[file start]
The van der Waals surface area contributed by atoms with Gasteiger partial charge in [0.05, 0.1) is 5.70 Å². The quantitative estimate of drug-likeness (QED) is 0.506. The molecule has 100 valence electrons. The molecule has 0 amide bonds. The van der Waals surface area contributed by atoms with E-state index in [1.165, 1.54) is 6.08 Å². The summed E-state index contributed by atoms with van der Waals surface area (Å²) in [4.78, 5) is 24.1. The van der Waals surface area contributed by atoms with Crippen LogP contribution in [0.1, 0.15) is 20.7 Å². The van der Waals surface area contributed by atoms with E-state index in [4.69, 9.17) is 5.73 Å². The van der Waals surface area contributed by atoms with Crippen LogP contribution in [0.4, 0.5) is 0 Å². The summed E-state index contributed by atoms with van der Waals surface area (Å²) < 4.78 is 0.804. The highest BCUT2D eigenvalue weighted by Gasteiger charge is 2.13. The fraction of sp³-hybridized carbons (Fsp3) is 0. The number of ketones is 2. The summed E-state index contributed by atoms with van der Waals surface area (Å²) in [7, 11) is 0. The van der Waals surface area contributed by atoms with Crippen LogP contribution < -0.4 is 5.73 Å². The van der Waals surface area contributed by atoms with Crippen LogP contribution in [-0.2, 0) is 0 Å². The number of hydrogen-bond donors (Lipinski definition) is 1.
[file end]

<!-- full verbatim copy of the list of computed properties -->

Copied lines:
The van der Waals surface area contributed by atoms with Gasteiger partial charge in [0.05, 0.1) is 5.70 Å². The quantitative estimate of drug-likeness (QED) is 0.506. The molecule has 100 valence electrons. The molecule has 0 amide bonds. The van der Waals surface area contributed by atoms with E-state index in [1.165, 1.54) is 6.08 Å². The summed E-state index contributed by atoms with van der Waals surface area (Å²) in [4.78, 5) is 24.1. The van der Waals surface area contributed by atoms with Crippen LogP contribution in [0.1, 0.15) is 20.7 Å². The van der Waals surface area contributed by atoms with E-state index in [4.69, 9.17) is 5.73 Å². The van der Waals surface area contributed by atoms with Crippen LogP contribution in [0.4, 0.5) is 0 Å². The summed E-state index contributed by atoms with van der Waals surface area (Å²) < 4.78 is 0.804. The highest BCUT2D eigenvalue weighted by Gasteiger charge is 2.13. The fraction of sp³-hybridized carbons (Fsp3) is 0. The number of ketones is 2. The summed E-state index contributed by atoms with van der Waals surface area (Å²) in [7, 11) is 0. The van der Waals surface area contributed by atoms with Crippen LogP contribution < -0.4 is 5.73 Å². The van der Waals surface area contributed by atoms with Crippen LogP contribution in [-0.2, 0) is 0 Å². The number of hydrogen-bond donors (Lipinski definition) is 1.